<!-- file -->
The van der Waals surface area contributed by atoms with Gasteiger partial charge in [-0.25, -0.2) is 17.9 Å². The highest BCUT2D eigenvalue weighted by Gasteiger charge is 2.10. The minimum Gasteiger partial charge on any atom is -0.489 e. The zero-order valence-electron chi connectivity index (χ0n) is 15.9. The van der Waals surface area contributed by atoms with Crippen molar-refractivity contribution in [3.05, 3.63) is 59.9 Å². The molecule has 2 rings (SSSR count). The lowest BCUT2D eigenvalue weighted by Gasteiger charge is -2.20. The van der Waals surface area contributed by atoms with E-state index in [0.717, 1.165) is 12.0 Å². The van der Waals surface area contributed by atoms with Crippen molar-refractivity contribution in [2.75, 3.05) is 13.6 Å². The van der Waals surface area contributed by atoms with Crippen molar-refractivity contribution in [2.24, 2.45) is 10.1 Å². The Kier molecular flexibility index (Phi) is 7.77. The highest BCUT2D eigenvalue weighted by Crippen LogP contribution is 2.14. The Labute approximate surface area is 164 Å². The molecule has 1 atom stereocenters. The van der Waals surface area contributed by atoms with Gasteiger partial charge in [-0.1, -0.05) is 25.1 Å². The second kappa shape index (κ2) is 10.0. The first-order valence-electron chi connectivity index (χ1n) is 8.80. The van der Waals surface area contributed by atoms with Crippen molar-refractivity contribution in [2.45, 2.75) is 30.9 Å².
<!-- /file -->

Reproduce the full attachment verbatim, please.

The van der Waals surface area contributed by atoms with Gasteiger partial charge in [-0.25, -0.2) is 17.9 Å². The highest BCUT2D eigenvalue weighted by Gasteiger charge is 2.10. The minimum Gasteiger partial charge on any atom is -0.489 e. The zero-order valence-electron chi connectivity index (χ0n) is 15.9. The van der Waals surface area contributed by atoms with Crippen molar-refractivity contribution in [3.05, 3.63) is 59.9 Å². The molecule has 2 rings (SSSR count). The lowest BCUT2D eigenvalue weighted by Gasteiger charge is -2.20. The van der Waals surface area contributed by atoms with E-state index in [0.717, 1.165) is 12.0 Å². The van der Waals surface area contributed by atoms with Crippen molar-refractivity contribution in [2.75, 3.05) is 13.6 Å². The van der Waals surface area contributed by atoms with Crippen molar-refractivity contribution in [2.24, 2.45) is 10.1 Å². The Kier molecular flexibility index (Phi) is 7.77. The highest BCUT2D eigenvalue weighted by Crippen LogP contribution is 2.14. The Labute approximate surface area is 164 Å². The molecule has 1 atom stereocenters. The van der Waals surface area contributed by atoms with Gasteiger partial charge in [-0.1, -0.05) is 25.1 Å². The second kappa shape index (κ2) is 10.0. The first-order valence-electron chi connectivity index (χ1n) is 8.80. The van der Waals surface area contributed by atoms with Crippen molar-refractivity contribution in [2.45, 2.75) is 30.9 Å².